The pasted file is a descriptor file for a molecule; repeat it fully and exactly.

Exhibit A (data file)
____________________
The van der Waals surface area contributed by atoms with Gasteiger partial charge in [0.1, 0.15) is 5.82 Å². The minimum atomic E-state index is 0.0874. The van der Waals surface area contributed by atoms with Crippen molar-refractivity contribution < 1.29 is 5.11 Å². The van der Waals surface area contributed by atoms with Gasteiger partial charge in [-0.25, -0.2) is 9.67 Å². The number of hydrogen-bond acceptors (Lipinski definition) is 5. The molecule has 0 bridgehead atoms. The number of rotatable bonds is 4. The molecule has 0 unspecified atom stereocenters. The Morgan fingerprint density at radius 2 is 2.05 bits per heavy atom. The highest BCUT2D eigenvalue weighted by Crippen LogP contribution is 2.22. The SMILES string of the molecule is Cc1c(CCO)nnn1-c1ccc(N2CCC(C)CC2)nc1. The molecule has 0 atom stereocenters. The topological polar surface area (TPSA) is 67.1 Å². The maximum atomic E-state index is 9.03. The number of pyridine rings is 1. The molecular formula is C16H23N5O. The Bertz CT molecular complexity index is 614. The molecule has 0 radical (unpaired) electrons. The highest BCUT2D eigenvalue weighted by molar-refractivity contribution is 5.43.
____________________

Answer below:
The van der Waals surface area contributed by atoms with Gasteiger partial charge in [0.1, 0.15) is 5.82 Å². The minimum atomic E-state index is 0.0874. The van der Waals surface area contributed by atoms with Crippen molar-refractivity contribution < 1.29 is 5.11 Å². The van der Waals surface area contributed by atoms with Gasteiger partial charge in [-0.25, -0.2) is 9.67 Å². The number of hydrogen-bond acceptors (Lipinski definition) is 5. The molecule has 0 bridgehead atoms. The number of rotatable bonds is 4. The molecule has 0 unspecified atom stereocenters. The Morgan fingerprint density at radius 2 is 2.05 bits per heavy atom. The highest BCUT2D eigenvalue weighted by Crippen LogP contribution is 2.22. The SMILES string of the molecule is Cc1c(CCO)nnn1-c1ccc(N2CCC(C)CC2)nc1. The molecule has 0 atom stereocenters. The topological polar surface area (TPSA) is 67.1 Å². The maximum atomic E-state index is 9.03. The number of pyridine rings is 1. The molecular formula is C16H23N5O. The Bertz CT molecular complexity index is 614. The molecule has 0 radical (unpaired) electrons. The highest BCUT2D eigenvalue weighted by molar-refractivity contribution is 5.43.